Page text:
New York Gov. Cuomo releases REV roadmap, seeks deep GHG cuts

Dive Brief:

  • The 2015 New York State Energy Plan, released last week, provides a non-binding roadmap to realizing Governor Andrew Cuomo’s Reforming the Energy Vision (REV) and moving the state to renewables and distributed energy resources (DERs).
  • The Plan would cut New York greenhouse gas emissions 40% from 1990 levels by 2030 and 80% by 2050 and mandate obtaining 50% of electricity from renewable sources and cutting building energy consumption 23% below the 2012 level by 2030.
  • The New York State Energy Research and Development Authority (NYSERDA) simultaneously announced a Clean Energy Fund (CEF) ask of $5 billion over 10 years to support renewables programs in addition to a 10-year, $1.5 billion NYSERDA proposal to support utility-scale solar and wind projects.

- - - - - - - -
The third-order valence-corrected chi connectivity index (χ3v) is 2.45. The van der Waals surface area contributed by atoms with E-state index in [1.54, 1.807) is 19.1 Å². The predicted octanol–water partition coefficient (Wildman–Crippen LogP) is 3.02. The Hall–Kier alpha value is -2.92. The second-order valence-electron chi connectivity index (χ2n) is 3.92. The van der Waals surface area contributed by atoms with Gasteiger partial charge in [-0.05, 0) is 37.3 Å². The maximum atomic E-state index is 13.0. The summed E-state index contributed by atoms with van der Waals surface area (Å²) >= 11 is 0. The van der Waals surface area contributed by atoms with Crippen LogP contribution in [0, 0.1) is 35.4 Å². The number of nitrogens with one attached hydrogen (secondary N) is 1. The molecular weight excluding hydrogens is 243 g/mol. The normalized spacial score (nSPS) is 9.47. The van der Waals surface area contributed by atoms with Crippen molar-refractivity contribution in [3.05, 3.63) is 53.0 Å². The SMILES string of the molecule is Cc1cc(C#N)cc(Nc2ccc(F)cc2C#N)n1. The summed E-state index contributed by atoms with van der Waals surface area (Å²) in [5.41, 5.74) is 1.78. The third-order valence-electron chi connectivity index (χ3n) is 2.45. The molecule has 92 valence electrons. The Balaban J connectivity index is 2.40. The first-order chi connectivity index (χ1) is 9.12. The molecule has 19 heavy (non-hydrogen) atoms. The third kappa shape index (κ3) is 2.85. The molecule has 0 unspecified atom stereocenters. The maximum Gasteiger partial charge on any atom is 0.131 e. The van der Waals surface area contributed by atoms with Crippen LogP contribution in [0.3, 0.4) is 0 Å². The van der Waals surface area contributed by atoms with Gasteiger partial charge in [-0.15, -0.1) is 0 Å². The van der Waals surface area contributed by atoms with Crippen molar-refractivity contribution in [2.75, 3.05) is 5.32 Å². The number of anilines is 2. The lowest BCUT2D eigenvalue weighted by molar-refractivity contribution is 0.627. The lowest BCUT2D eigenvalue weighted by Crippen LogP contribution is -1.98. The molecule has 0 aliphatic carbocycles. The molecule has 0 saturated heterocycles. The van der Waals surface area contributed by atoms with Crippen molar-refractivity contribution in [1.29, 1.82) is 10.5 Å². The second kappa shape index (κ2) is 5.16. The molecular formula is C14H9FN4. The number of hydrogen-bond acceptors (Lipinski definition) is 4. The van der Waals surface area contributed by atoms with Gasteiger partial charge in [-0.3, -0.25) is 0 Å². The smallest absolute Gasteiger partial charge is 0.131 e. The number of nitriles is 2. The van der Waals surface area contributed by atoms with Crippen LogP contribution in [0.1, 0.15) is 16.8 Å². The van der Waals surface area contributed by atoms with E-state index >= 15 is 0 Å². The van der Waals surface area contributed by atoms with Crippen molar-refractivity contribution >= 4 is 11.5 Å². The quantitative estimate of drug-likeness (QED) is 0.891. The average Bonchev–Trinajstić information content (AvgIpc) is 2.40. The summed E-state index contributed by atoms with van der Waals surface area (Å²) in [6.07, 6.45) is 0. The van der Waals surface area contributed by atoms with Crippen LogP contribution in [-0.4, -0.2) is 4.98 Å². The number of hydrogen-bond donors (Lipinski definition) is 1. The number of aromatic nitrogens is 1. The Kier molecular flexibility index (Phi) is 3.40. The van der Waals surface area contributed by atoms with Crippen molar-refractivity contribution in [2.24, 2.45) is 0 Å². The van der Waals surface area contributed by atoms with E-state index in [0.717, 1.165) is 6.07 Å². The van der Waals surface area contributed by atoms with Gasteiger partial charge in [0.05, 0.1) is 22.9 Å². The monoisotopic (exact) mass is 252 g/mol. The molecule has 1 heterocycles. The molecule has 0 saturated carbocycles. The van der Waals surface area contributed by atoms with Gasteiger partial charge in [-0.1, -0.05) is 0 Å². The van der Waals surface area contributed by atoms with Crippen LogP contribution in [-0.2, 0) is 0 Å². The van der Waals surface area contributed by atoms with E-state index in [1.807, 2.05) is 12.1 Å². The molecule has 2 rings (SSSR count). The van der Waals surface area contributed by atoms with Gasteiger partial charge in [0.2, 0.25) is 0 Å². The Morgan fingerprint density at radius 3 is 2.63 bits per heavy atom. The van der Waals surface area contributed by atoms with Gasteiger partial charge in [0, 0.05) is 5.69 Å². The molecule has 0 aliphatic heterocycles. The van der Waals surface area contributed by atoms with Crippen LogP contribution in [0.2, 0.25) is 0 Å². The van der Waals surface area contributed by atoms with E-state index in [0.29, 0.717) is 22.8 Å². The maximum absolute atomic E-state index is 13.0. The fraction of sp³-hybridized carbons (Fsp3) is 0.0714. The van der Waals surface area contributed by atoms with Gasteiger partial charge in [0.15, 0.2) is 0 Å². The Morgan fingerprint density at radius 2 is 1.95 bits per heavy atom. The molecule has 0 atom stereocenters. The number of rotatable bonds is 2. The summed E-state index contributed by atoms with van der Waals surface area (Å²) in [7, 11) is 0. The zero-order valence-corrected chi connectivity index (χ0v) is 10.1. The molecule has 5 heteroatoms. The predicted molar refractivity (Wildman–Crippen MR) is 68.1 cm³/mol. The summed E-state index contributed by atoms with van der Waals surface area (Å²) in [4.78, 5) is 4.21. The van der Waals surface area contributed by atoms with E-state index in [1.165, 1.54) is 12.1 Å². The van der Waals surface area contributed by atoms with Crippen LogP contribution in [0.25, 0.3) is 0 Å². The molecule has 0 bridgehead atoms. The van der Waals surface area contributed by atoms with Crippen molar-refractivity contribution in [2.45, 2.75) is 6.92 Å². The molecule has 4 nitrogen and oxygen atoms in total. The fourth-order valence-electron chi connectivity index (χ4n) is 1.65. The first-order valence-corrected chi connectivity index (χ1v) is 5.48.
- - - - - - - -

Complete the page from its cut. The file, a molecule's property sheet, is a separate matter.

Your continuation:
Dive Insight:

The plan’s three pillars are the New York Public Service Commission (PSC) REV process, the NYSERDA CEF, and the New York Power Authority (NYPA) strategies for new utility business models.

The NY PSC REV docket would overhaul the state’s utility regulations to grow and enhance the value of customer energy choice by streamlining the expansion and integration of DERs and move them from alternative to core generation in investor-owned utility business models.

The NYSERDA CEF, which includes the NY Green Bank and the NY-Sun solar initiative, complements the REV proceeding by reinforcing the state‘s commitments to growing renewables and DERs, making them more economically competitive, and protecting the environment. It would invest in energy efficiency, DERs, and energy innovations.

The NYPA programs provide a foundation for a more sustainable and resilient grid and new job creation. The NYPA will also target demand reductions.

While reforms may increase base power costs, the roadmap argues regulatory reforms will drive new competitive energy options and the CEF and NYPA programs will drive efficiency opportunities and lower the cost of renewables.

Filed Under: Generation Transmission & Distribution Solar & Renewables Distributed Energy Efficiency & Demand Response Regulation & Policy